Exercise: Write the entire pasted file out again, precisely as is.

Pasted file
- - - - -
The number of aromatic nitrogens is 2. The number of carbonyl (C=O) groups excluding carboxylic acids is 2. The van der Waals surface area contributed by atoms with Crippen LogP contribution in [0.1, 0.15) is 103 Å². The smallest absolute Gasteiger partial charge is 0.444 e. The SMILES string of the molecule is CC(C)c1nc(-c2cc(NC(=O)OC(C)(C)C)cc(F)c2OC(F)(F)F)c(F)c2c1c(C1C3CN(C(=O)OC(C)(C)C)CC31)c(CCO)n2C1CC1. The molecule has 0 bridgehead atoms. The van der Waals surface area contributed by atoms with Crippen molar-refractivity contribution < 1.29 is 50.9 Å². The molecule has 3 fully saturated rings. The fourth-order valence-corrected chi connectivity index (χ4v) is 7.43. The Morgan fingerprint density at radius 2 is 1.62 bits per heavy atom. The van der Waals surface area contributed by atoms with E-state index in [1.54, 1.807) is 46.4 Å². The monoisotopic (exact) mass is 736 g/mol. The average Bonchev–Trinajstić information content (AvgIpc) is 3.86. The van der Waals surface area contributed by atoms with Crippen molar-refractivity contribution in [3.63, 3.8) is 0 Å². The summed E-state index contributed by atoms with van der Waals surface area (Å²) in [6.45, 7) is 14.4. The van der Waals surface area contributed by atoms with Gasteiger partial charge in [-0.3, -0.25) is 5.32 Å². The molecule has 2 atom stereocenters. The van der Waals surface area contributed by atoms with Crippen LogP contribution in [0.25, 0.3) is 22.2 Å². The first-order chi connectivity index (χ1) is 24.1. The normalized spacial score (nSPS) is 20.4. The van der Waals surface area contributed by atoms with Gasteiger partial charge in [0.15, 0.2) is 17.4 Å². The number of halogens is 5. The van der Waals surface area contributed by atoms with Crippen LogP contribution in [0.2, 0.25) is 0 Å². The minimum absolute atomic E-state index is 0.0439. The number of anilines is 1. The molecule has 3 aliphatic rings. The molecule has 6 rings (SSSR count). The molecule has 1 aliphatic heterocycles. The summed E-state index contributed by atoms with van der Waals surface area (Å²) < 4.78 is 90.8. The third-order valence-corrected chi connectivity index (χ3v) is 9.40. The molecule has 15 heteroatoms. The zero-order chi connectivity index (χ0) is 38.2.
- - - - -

The number of aromatic nitrogens is 2. The number of carbonyl (C=O) groups excluding carboxylic acids is 2. The van der Waals surface area contributed by atoms with Crippen LogP contribution in [0.1, 0.15) is 103 Å². The smallest absolute Gasteiger partial charge is 0.444 e. The SMILES string of the molecule is CC(C)c1nc(-c2cc(NC(=O)OC(C)(C)C)cc(F)c2OC(F)(F)F)c(F)c2c1c(C1C3CN(C(=O)OC(C)(C)C)CC31)c(CCO)n2C1CC1. The molecule has 0 bridgehead atoms. The van der Waals surface area contributed by atoms with Crippen molar-refractivity contribution < 1.29 is 50.9 Å². The molecule has 3 fully saturated rings. The fourth-order valence-corrected chi connectivity index (χ4v) is 7.43. The Morgan fingerprint density at radius 2 is 1.62 bits per heavy atom. The van der Waals surface area contributed by atoms with E-state index in [1.54, 1.807) is 46.4 Å². The monoisotopic (exact) mass is 736 g/mol. The average Bonchev–Trinajstić information content (AvgIpc) is 3.86. The van der Waals surface area contributed by atoms with Crippen molar-refractivity contribution in [3.63, 3.8) is 0 Å². The summed E-state index contributed by atoms with van der Waals surface area (Å²) in [6.45, 7) is 14.4. The van der Waals surface area contributed by atoms with Gasteiger partial charge in [-0.3, -0.25) is 5.32 Å². The molecule has 2 atom stereocenters. The van der Waals surface area contributed by atoms with Crippen LogP contribution in [0.25, 0.3) is 22.2 Å². The first-order chi connectivity index (χ1) is 24.1. The normalized spacial score (nSPS) is 20.4. The van der Waals surface area contributed by atoms with Gasteiger partial charge in [0.15, 0.2) is 17.4 Å². The number of halogens is 5. The van der Waals surface area contributed by atoms with Crippen LogP contribution in [0.2, 0.25) is 0 Å². The minimum absolute atomic E-state index is 0.0439. The number of anilines is 1. The molecule has 3 aliphatic rings. The molecule has 6 rings (SSSR count). The molecule has 1 aliphatic heterocycles. The summed E-state index contributed by atoms with van der Waals surface area (Å²) < 4.78 is 90.8. The third-order valence-corrected chi connectivity index (χ3v) is 9.40. The molecule has 15 heteroatoms. The zero-order chi connectivity index (χ0) is 38.2.